Face it, we live in an instant-instant food and drink, instant news, instant gratification, and according to this year's Design News survey of engineers and the Internet, instant information from the Internet. It's available to us anytime at home, for most of us at work, and for many of us with one of the hundreds of new wireless devices hitting the market.
The Internet is always on. When the stock market goes up (or down), we know immediately with the stock ticker running at the bottom of our computer screen. When tragedy occurs in a distant land, we can watch streaming video online for the latest news reports we can't always get from television. And when we need a part for a new design, we can do a search and find out which companies have it in stock and how quickly we can get it.
In fact, that's what many of our respondents noted as the advantage of using the Internet-access to information, always available, easy access, instant information, quick access...well, you get the picture.
While not surprising, 88% of those who responded to our survey use the Internet for work, a slight increase from the 87% in our survey in 1999. Even more amazing is that in our 1998 survey, 24% accessed the Internet for work several times a day, in 1999, it more than doubled to 52%, and in this recent survey 59% said they used the Internet more than once a day; 27% went online at least once a day.
Not only do engineers send and receive email, check out online catalogs, and re-search competitors, but some other uses of the Internet at work include:
Communicating with customers
Collaborating on design and other project functions
FTPing (file transfer protocol) data
Obtaining and searching patents
Bert Wymore, a design engineer with Huskvarn Turf Care, is a professed "newbie" to the Internet, having used it only for a few months. "I use it to search for products, look for materials for the lawnmowers we design, download CAD drawings of an engine we used in a design, keep up with vendor products, and even to see what competitors are doing." The Internet even was instrumental in helping him find a plastic handle without PVCs. "This was for a design going into Sweden and there could be no PVCs on the product," he noted. "But using the Internet, I found several companies, including one that sold plastic products to Sweden."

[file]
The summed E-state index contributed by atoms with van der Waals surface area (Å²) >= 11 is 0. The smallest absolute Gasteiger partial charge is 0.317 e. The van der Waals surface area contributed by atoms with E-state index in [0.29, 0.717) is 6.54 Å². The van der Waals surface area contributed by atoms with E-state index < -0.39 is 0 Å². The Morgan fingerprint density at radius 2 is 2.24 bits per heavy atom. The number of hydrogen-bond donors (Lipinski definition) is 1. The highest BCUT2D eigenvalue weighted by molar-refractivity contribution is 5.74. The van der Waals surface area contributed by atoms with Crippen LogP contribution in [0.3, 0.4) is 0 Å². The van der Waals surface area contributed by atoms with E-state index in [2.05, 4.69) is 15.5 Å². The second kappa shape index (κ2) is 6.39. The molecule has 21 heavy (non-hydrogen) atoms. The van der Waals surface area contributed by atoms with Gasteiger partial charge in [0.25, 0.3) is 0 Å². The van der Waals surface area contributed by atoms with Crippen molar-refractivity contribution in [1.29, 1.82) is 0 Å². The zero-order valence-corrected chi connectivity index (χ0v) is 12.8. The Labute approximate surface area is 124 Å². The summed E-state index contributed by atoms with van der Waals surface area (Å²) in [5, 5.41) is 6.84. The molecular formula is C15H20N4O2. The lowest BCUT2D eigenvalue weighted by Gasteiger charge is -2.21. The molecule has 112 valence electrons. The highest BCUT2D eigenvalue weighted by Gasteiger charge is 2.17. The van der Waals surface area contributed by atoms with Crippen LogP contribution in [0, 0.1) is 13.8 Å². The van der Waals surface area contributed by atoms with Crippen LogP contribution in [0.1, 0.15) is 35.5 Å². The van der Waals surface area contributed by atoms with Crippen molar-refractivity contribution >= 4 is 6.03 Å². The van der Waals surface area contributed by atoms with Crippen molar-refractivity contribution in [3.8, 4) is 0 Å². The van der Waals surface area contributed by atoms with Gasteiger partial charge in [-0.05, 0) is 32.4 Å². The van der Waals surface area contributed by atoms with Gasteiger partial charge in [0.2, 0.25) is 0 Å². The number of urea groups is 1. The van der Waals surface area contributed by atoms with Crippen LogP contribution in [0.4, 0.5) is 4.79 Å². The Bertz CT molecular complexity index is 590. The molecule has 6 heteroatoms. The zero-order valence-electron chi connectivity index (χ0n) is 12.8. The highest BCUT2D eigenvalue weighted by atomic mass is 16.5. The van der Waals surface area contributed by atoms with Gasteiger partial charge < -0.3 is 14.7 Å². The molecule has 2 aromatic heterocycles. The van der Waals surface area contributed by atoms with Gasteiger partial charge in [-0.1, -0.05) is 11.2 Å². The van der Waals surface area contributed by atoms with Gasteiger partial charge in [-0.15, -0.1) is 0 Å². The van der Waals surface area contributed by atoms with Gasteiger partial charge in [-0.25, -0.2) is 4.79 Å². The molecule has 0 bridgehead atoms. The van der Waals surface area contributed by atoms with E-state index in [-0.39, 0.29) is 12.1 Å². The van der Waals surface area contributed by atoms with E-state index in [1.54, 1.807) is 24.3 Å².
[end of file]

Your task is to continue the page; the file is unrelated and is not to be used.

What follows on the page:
On the other hand, Marc Taylor, a re-search and development engineer with Ohio Willow Wood, uses the Internet for much more than searching for products. "I worked on a project with a group of engineers from Russia and the Sandia labs, and the Internet was instrumental in us sending documents and designs back and forth. We also used a web phone for this project and were able to communicate directly (and free)."
He's also used real-time collaboration software for projects, but found bandwidth and lack of intuitive design to be a hold-up. "I've tried a lot of different collaboration software and found Alibre to be the most intuitive. But all of the software developers are missing the boat in real-time collaboration. They need to consider adding voice interaction as part of the package."
Probably the most innovative way he uses the Internet, though, is to sit in chat rooms and "listen" to the unsolicited and honest comments about products he's worked on. "When your insight is in your cubicle, where you think you have a good idea, it may not work for the person it's directed towards. These areas allow you to get honest opinions to develop better products."
Materials and Process Engineer for Taber Bushnell Amy O'Malley uses the Internet to "push the box." The company has only five engineers who often have to do functions not part of their regular work. "The Internet is the first place I go to get information, then I'll start digging through books. Most of the time, I find the information I need on the Internet."
Even though most of the engineers use the Internet for their jobs, many employers, 51% according to those surveyed, impose limits on Internet access by doing everything from locking out all but business-appropriate sites to denying access to some computer stations, to time-outs and blocking out downloads and streaming audio/video.
How do engineers get to a website? Again, as in last year's survey, engineers find the websites they need through engineering magazines-the articles and the advertisements. Sixty-six percent find the sites through magazine articles and 65% find sites via advertisements. In addition, links from an engineering magazine's website drive 32% of the engineers surveyed to another site. And even though search engines are popular with engineers, only 8% of our respondents use them to find websites of value.